As the coronavirus pandemic continues to impact global supply chains, the semiconductor chip shortage is now expected to get worse for the automotive industry.
According to AlixPartners, the ongoing semiconductor chip shortage is expected to cost the global automotive industry $210 billion in revenue in 2021. The is the New York-based consulting firm's third estimate issued this year on the financial impact of the chip shortage, with it first predicting $61 billion impact back in January and then upwardly revising its estimates to $110 billion in May.
"Of course, everyone had hoped that the chip crisis would have abated more by now, but unfortunate events such as the COVID-19 lockdowns in Malaysia and continued problems elsewhere have exacerbated things," said Mark Wakefield, global co-leader of the automotive and industrial practice at AlixPartners, in a press statement.
AlixPartners is now forecasting that 7.7 million units of production will be lost for automakers in 2021, up from 3.9 million from its May forecast.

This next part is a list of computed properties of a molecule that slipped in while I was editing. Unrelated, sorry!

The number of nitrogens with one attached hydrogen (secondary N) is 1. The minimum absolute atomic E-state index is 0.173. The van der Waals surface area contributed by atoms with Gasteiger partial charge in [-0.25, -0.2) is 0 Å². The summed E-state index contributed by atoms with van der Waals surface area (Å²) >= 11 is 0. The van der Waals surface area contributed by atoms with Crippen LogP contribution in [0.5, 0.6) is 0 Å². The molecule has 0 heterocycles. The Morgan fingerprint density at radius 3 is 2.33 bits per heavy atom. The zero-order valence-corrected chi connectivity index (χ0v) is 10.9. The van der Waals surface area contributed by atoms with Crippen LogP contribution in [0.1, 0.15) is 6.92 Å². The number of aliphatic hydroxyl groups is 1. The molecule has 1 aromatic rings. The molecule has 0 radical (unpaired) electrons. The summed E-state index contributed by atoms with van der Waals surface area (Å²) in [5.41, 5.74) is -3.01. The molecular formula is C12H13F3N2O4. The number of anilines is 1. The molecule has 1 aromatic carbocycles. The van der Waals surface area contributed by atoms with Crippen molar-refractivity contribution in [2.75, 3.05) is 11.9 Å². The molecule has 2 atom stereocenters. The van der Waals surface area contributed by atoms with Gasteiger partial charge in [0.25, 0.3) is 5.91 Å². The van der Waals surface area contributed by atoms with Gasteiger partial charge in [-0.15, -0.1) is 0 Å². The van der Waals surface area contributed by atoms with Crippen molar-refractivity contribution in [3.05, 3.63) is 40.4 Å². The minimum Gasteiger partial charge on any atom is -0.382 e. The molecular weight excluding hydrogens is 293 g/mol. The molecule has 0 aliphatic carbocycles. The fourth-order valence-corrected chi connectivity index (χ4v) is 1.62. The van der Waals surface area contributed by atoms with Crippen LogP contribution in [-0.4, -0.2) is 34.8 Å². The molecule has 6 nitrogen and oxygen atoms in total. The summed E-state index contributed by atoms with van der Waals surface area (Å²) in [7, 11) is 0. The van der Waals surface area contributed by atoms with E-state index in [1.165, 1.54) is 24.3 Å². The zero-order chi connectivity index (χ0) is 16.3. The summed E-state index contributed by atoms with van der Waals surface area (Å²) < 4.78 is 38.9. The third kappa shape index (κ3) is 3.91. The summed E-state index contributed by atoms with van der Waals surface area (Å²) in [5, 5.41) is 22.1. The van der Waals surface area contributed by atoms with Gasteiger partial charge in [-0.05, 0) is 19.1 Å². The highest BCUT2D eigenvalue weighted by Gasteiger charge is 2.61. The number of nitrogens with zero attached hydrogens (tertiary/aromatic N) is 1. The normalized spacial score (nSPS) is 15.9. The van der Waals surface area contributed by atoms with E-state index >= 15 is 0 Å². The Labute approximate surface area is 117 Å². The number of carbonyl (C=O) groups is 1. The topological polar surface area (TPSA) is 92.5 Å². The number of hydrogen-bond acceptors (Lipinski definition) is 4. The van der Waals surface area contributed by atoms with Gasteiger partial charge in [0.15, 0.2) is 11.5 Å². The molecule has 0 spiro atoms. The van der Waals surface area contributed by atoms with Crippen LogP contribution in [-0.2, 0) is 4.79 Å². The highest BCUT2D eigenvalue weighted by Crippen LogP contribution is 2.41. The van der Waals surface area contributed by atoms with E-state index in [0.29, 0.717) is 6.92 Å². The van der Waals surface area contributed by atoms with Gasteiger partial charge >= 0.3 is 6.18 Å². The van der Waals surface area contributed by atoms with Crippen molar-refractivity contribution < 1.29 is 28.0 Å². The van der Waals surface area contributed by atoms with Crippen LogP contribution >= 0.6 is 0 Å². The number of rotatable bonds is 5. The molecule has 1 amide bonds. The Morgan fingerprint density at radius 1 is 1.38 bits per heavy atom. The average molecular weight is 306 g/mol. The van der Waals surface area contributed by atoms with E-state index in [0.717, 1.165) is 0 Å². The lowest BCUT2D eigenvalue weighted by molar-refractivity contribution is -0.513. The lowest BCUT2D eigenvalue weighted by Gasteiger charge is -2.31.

The global chip shortage began late last year when automakers had underestimated demand as pandemic restrictions eased. Since then, the crisis has continued as the coronavirus pandemic and other outside factors impacted manufacturers throughout the year. Currently, it takes a record 21 weeks to fill chip orders, Bloomberg reports, and auto executives estimate the shortage could span multiple years.
Global automakers, including Ford
"The barrel is empty, there's nothing left to scrape," Dan Hearsch, managing director of AlixPartners automotive and industrial practice, said in an interview with Bloomberg. "Going forward, sales will suffer. Sales hadn't suffered because there was enough inventory to draw from. It's not there anymore."
Despite the ongoing shortage, the semiconductor industry has outperformed the broader market in the past year, with the S&P 500 Semiconductors Select Industry Index one year trailing total return currently at nearly 78% compared to the benchmark S&P 500
For investors looking to add semiconductor stocks to their portfolio, exchange-traded funds (ETF) can help reduce the risk associated with individual stocks by holding a larger basket of companies in the industry.
Top semiconductor ETFs based on one year trailing total returns currently are VanEck Vectors Semiconductor ETF